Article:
Paternal Path genetic trends for milk related traits in the Iranian Holstein bulls
1.1. The role of quantitative and molecular genetics in animal breeding
To date, most genetic progress for quantitative traits in livestock, especially for dairy cows has been made by selection on phenotype or on estimated breeding values (EBV) derived from phenotype, without knowledge of the number of genes that affect the trait or the effects of each gene. In this quantitative genetic approach to genetic improvement, the genetic architecture of traits has essentially been treated as a ‘black box’. Despite this, the substantial rate of improvements that have been and continue to be achieved in commercial populations is clear evidence of the power of these approaches. The success of this approach depends on accurate information concerning data or data structure and genetic evaluation methods (Tambasco et al. 2003). The traits have high heritability and the traits can be measured on all selection candidates (males and females) are ideal situation for quantitative selection methods because accurate EBV can be obtained on all animals (Dekkers, 2004).
However, genetic progress may be further enhanced if we could gain insight into the black box of quantitative traits. Molecular genetics allows for the study the genetic make-up of individuals at the DNA level and may provide the tools to make those opportunities a reality, either by direct selection on genes that affect traits of interest major genes or quantitative trait loci (QTL) - or through selection on genetic markers linked to QTL. The main reasons why molecular genetic information can result in greater genetic gain than phenotypic information are: a) Assuming no genotyping errors, molecular genetic information is not affected by environmental effects and, therefore, has heritability equal to 1. b)-Molecular genetic information can be available at an early age, in principle at the embryo stage, thereby allowing early selection and reduction of generation intervals. C) Molecular genetic information can be obtained on all selection candidates, which is especially beneficial for sex-limited traits, traits that are expensive or difficult to record, or traits that require slaughter of the animal (carcass traits) (Dekkers, 2004).
For the last decade, molecular genetics has lead to the discovery of individual genes or candidate genes with substantial effects on the traits of economic importance. Candidate gene strategy has been proposed by direct search for quantitative trait loci (QTL) (Tambasco et al. 2003). In other words, the genetic variation in a gene affects the physiological pathways and phenotype. Moreover, the proportion of genetic and phenotypic variation would be likely to affect the breeding strategy for improvement of important traits in the future. Genetic markers associated with traits of interest can be searched directly by applying molecular biology techniques. These techniques can identify genetic variation at specific loci and analyze the relationship between genetic variation at QTL and production traits (Arendonk et al., 1994). Application of molecular genetics for genetic improvement relies on the ability to genotype individuals for specific genetic loci. The information utility from candidate genes in breeding programs has potential to substantially enhance the accuracy of selection and increasing selection differences (Missohou et al., 2006).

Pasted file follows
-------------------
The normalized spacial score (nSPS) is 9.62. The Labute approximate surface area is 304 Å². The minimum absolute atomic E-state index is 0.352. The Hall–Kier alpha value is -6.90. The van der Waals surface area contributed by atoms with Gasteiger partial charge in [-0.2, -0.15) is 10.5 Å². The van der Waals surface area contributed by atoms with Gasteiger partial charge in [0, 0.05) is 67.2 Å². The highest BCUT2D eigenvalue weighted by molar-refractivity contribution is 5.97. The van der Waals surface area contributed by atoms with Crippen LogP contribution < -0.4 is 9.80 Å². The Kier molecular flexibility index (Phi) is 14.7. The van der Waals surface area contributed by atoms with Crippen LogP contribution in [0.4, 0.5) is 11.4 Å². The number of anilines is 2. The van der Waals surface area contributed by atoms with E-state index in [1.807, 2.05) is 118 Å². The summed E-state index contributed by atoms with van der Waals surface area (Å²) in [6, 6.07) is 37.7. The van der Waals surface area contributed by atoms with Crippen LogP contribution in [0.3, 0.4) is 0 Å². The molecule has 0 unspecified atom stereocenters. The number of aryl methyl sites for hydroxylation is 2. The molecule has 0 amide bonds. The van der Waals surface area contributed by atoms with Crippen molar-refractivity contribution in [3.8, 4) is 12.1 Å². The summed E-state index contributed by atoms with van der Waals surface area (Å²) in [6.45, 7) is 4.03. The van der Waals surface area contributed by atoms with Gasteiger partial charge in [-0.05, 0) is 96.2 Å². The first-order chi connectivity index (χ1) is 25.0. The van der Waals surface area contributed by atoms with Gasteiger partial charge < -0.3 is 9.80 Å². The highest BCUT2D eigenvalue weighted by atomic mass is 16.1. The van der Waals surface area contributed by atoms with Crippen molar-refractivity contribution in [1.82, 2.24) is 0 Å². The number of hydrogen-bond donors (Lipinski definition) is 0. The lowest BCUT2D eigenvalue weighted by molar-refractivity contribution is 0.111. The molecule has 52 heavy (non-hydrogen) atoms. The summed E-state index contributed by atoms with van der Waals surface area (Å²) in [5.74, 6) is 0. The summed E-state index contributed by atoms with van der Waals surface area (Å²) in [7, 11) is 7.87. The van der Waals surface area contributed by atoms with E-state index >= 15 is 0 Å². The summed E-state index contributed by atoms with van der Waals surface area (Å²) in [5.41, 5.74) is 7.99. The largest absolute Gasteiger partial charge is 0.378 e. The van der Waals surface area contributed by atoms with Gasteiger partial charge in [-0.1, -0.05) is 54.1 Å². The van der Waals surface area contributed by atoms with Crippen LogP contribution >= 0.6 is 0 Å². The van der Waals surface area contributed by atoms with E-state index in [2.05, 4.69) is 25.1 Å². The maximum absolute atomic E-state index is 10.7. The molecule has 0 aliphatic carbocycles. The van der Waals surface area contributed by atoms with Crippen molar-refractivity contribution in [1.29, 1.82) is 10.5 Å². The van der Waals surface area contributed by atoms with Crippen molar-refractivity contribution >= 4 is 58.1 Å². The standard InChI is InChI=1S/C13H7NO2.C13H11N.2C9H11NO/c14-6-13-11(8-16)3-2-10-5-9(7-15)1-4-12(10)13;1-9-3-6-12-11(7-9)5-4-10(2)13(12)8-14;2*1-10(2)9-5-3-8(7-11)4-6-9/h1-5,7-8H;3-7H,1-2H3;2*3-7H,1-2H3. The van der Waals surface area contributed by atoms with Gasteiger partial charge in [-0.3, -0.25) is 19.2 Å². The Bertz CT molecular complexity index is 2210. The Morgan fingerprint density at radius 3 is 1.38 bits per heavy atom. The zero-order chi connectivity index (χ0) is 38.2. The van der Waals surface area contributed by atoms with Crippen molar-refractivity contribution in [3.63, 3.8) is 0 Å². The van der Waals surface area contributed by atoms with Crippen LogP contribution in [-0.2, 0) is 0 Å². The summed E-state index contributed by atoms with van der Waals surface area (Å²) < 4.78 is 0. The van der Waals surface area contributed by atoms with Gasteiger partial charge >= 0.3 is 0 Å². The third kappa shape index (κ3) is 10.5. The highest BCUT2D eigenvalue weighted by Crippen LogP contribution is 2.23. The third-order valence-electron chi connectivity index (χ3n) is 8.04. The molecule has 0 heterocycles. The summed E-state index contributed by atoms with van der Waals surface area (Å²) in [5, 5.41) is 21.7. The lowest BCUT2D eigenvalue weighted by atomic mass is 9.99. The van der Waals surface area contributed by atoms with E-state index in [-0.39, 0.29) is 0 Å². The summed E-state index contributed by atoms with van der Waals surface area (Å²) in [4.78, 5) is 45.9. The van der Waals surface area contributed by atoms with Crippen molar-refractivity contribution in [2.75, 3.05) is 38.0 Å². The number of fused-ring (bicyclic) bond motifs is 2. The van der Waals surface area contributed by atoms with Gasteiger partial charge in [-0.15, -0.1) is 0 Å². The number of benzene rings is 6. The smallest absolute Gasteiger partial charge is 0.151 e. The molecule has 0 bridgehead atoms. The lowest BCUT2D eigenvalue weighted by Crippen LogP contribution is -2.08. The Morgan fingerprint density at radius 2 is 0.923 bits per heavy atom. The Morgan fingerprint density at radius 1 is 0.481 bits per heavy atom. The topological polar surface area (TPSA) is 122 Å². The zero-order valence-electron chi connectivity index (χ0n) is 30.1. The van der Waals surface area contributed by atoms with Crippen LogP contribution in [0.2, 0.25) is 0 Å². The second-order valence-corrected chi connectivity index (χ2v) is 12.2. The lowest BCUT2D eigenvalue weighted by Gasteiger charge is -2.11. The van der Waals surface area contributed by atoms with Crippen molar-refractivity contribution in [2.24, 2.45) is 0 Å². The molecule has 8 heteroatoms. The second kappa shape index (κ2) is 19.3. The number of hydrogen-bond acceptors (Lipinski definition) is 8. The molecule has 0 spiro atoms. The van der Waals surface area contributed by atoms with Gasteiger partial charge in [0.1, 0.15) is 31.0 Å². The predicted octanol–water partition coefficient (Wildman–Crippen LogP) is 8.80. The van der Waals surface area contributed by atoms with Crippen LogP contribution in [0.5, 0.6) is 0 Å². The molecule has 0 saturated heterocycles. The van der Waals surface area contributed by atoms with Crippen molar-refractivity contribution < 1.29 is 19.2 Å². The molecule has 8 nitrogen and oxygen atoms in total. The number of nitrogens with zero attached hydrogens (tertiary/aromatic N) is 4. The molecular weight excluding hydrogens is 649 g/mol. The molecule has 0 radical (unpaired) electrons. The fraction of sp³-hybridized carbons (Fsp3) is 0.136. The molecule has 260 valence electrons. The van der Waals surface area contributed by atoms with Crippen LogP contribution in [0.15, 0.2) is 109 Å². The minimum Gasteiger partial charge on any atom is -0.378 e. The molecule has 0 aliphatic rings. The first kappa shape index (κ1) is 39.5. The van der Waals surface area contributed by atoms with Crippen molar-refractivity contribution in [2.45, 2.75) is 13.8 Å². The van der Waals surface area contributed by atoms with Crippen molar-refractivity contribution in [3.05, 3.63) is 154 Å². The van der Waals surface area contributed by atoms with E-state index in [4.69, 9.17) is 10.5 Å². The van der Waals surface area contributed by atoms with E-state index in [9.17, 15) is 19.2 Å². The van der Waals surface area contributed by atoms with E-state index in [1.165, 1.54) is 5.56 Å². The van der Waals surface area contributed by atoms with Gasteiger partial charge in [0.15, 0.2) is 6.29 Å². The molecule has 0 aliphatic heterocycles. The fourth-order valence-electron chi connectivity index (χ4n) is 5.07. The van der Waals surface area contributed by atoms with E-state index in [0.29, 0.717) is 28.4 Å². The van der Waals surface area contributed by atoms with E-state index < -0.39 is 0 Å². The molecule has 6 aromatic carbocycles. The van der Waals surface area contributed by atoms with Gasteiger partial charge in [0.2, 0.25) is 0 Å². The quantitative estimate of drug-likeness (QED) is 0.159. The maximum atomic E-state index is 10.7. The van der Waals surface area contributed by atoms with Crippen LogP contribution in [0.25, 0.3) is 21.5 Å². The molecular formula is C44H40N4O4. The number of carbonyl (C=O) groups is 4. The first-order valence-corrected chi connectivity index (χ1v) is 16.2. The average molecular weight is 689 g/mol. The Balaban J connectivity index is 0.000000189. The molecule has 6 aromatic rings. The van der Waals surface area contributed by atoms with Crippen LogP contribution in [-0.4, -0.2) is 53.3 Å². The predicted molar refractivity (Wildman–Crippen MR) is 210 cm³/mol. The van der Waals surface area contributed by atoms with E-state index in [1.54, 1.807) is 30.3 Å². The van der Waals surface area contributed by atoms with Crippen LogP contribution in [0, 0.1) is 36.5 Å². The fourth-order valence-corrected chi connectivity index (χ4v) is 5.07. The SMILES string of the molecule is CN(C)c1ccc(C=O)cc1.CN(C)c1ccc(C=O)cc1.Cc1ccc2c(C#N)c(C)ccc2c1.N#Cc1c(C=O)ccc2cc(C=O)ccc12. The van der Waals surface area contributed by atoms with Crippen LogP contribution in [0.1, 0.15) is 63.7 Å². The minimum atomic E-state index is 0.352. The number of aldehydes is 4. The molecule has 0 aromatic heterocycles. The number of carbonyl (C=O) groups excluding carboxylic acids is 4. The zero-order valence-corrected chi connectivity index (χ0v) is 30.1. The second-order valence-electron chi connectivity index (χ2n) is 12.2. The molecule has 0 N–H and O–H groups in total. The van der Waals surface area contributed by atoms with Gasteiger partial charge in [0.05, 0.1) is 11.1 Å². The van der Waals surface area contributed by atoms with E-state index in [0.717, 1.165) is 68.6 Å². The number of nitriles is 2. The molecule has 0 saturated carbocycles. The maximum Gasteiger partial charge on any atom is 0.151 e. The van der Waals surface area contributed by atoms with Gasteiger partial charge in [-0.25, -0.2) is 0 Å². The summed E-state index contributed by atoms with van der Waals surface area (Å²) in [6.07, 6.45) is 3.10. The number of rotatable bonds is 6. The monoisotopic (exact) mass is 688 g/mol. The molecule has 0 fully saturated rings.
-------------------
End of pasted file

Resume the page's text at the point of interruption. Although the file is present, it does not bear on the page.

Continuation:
1.2. Importance of genetic polymorphisms studies in dairy cattle breeding
For more than 50 years, dairy breeders have used genetic evaluations to identify superior animals. Selective use of these animals improved phenotypic measures for milk production and milk components, especially in Holstein cattle. However, there are some limitations to selecting on predicted breeding values. Most breeding schemes do not account for population effects on genetic diversity, and selection is optimized for genetic response in the next generation rather than the highest long-term response (Meuwissen, 1997). This selection approach also has limited ability to improve lowly heritable traits without adversely affecting production. Lowly heritable traits often include those associated with disease resistance, reproduction, duration of productive life, and some conformation traits correlated with fitness. Information from genetic markers that identify desirable alleles of economically important traits could be used with breeding values to guide mating decisions, resulting in genetic gains over a broader range of traits. In addition, marker-assisted selection (MAS) could be used to select the most desirable phenotypes affected by nonadditive gene action or epistatic interactions between loci. Soller and Beckmann (1983) proposed that MAS can also reduce the costs of the artificial insemination industry incurs using progeny test evaluations as the sole method for screening candidate bulls.